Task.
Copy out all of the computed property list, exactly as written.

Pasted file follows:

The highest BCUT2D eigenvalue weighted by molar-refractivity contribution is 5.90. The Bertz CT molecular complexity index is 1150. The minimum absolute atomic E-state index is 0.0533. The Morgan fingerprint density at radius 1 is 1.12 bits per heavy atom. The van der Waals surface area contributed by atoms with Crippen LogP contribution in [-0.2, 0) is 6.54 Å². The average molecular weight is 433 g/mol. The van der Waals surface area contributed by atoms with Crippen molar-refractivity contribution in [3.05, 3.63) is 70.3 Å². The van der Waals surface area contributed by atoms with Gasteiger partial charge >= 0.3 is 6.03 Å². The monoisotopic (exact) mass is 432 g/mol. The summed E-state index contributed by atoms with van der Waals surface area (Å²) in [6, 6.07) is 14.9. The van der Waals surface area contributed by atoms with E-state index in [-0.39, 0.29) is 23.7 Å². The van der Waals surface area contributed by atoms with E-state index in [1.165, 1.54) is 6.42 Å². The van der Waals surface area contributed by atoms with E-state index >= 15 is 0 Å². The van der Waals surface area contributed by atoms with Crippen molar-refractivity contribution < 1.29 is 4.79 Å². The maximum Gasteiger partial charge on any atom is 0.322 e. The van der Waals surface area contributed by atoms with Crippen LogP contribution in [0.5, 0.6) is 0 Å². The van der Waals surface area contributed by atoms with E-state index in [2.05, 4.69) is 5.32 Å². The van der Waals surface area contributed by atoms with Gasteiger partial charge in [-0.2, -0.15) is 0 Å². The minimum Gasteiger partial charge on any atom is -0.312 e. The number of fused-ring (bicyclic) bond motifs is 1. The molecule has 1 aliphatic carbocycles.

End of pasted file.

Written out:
The highest BCUT2D eigenvalue weighted by molar-refractivity contribution is 5.90. The Bertz CT molecular complexity index is 1150. The minimum absolute atomic E-state index is 0.0533. The Morgan fingerprint density at radius 1 is 1.12 bits per heavy atom. The van der Waals surface area contributed by atoms with Crippen LogP contribution in [-0.2, 0) is 6.54 Å². The average molecular weight is 433 g/mol. The van der Waals surface area contributed by atoms with Crippen molar-refractivity contribution in [3.05, 3.63) is 70.3 Å². The van der Waals surface area contributed by atoms with Gasteiger partial charge >= 0.3 is 6.03 Å². The monoisotopic (exact) mass is 432 g/mol. The summed E-state index contributed by atoms with van der Waals surface area (Å²) in [6, 6.07) is 14.9. The van der Waals surface area contributed by atoms with E-state index in [-0.39, 0.29) is 23.7 Å². The van der Waals surface area contributed by atoms with E-state index in [1.165, 1.54) is 6.42 Å². The van der Waals surface area contributed by atoms with E-state index >= 15 is 0 Å². The van der Waals surface area contributed by atoms with Crippen molar-refractivity contribution < 1.29 is 4.79 Å². The maximum Gasteiger partial charge on any atom is 0.322 e. The van der Waals surface area contributed by atoms with Crippen LogP contribution in [0.5, 0.6) is 0 Å². The van der Waals surface area contributed by atoms with E-state index in [2.05, 4.69) is 5.32 Å². The van der Waals surface area contributed by atoms with Gasteiger partial charge in [-0.2, -0.15) is 0 Å². The minimum Gasteiger partial charge on any atom is -0.312 e. The number of fused-ring (bicyclic) bond motifs is 1. The molecule has 1 aliphatic carbocycles.